Dr Bill Gail is one of the founders of Global Weather Corporation (http://www.globalweathercorp.com/2015site/) and has had a long professional career connected with earth systems science and remote sensing. He has been recently appointed Co-chair of the National Academies of Science, Engineering and Medicine Decadal Survey for Earth Science and Applications from Space (http://sites.nationalacademies.org/DEPS/ESAS2017/index.htm), replacing Dr Antonio Busalacchi (now President of the University Corporation for Atmospheric Research).
Global Weather Corporation specialises in delivering high-precision weather forecast to public and private customers. The company uses freely available weather models developed, inter alia, by NCAR or the European Centre for Medium Term Weather Forecast and different meteorological agencies in Europe, to produce forecasts that are few notches more precise than any others in the market. Seemingly small forecast improvements (which can be tenths of a grade for temperature, or just a few knots for wind speed) can have an economically high importance for businesses. For example, precise road surface temperature forecast, notably in winter, is important for road transport companies and may generate significant savings resulting from improved delivery times and fleet maintenance. More precise wind speed forecast can help companies operating wind turbines in making more accurate energy production forecasts and therefore better adjust pricing. Global Weather Corporation is based in Boulder and employs 10 people.
I asked Dr Gail about the importance of the Decadal Survey particularly from a commercial standpoint. Dr Gail underlined that his involvement in the Survey is not connected with his space-related commercial activities, but it rather stems from his broad interest in science and remote sensing. He pointed out that the best way to illustrate the importance for this exercise is the fact that all the recommendations of the first survey (2007) were taken up by NASA. (The 2012 midterm assessment of NASA’s implementation of the 2007 Decadal Survey states: NASA responded favorably and aggressively to the 2007 decadal survey, embracing its overall recommendations for Earth observations, missions, technology investments, and priorities for the underlying science. As a consequence, the science and applications communities have made significant progress over the past 5 years). While Dr Gail points out that there have been issues with delays and cost increases in the implementation of some of those recommendations, he hopes that the present survey recommendations will be taken just as seriously as those of the previous one.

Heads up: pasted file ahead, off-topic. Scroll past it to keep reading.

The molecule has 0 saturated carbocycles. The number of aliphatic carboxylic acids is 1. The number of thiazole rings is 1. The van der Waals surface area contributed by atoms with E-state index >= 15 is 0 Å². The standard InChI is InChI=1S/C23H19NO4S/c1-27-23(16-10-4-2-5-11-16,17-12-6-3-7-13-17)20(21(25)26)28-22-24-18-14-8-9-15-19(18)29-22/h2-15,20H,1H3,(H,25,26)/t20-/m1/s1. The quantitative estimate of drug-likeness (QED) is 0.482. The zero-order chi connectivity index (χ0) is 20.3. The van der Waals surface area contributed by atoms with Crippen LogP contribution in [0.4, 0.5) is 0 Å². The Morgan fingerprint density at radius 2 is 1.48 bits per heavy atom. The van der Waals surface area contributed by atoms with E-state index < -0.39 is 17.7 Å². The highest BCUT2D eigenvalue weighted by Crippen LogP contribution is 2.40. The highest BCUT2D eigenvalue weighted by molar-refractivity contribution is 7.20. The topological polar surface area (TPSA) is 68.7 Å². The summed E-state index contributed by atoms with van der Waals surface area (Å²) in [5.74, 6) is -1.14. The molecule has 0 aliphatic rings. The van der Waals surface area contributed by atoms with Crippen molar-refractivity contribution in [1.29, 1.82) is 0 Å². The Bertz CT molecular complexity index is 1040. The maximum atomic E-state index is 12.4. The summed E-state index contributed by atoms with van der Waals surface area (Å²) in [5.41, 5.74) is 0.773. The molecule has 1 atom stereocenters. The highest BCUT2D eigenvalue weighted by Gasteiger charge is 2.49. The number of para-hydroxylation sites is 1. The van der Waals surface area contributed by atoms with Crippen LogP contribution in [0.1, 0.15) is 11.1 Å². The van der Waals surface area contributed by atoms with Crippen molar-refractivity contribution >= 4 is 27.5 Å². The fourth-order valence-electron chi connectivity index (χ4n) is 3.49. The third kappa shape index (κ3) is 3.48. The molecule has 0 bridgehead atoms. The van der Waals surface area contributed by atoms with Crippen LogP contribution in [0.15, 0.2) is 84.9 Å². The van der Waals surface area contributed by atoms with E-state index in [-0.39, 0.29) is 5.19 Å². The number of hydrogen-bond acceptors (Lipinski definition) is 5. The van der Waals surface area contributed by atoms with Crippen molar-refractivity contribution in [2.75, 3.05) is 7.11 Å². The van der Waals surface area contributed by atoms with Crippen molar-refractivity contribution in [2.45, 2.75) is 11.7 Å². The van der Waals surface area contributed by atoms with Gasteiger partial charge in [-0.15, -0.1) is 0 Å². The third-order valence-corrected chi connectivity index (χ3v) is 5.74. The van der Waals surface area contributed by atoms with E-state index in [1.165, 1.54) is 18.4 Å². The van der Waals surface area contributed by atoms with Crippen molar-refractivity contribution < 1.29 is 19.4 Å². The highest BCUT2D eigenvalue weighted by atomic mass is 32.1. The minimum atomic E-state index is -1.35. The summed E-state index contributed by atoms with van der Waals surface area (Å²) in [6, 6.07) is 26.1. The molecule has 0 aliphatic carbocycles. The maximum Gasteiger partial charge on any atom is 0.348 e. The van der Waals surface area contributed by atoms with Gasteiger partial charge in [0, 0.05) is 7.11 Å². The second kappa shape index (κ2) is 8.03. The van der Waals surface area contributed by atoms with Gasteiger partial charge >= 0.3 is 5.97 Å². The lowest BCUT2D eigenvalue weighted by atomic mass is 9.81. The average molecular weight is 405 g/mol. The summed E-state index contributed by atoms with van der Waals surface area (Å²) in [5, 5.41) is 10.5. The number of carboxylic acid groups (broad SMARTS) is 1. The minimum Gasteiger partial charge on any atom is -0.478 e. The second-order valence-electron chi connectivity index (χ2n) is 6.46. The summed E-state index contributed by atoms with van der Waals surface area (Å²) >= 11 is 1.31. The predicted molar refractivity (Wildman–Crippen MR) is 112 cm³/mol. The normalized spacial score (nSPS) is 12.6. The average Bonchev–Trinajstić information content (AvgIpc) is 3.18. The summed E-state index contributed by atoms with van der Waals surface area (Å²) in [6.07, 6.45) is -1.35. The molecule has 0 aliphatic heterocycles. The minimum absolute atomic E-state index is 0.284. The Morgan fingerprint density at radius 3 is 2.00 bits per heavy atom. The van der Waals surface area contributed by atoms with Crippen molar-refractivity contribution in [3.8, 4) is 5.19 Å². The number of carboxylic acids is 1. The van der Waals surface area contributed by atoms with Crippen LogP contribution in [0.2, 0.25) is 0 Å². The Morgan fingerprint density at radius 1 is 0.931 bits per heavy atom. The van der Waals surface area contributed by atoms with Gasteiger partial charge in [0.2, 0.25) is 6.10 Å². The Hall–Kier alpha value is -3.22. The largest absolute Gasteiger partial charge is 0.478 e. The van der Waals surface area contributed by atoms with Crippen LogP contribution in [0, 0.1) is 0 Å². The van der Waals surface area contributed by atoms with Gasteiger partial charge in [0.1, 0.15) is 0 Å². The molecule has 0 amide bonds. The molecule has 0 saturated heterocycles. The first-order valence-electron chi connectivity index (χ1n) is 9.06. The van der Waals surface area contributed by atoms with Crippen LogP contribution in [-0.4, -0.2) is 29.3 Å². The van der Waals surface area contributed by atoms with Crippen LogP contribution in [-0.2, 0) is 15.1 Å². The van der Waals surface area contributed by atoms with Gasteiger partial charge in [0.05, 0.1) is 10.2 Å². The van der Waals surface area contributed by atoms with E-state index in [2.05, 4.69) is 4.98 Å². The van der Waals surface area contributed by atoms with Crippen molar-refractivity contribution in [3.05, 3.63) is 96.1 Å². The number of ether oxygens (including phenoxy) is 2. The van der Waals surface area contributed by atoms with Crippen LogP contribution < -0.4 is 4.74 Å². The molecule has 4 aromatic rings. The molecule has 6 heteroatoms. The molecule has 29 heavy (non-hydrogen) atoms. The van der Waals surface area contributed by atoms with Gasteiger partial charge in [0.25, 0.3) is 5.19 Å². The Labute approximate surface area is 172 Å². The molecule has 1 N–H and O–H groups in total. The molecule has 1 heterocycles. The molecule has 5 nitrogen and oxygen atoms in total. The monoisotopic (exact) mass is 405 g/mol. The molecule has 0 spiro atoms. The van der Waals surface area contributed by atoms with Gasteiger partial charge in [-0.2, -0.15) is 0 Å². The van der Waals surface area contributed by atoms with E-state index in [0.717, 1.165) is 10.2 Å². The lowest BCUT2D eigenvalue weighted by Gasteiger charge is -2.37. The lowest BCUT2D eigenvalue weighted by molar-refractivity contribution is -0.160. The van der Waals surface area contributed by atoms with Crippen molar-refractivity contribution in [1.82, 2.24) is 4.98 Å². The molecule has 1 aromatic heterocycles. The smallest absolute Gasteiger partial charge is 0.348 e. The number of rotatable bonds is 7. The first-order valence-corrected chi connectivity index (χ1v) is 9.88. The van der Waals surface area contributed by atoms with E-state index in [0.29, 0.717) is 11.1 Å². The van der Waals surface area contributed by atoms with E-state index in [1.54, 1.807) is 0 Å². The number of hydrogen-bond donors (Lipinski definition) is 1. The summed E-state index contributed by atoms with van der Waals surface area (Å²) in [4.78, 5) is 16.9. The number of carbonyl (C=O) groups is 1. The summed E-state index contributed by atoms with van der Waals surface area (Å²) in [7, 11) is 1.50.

Dr Gail stated that the development of commercial applications from space is the natural consequence of the free and open access data policy that the US established with regards to data produced by publicly funded remote sensing systems. The fact that Europe has followed the same approach is good news for all. He believes that the emergence of a variety of ecosystems, where there are increasing interactions between data producers and providers, marketable application developers and users, is what will make commercial space activity grow. These ecosystems can be left to their own devices so that they grow out of natural synergies or, preferably, can be encouraged and supported through public policies which will likely accelerate growth.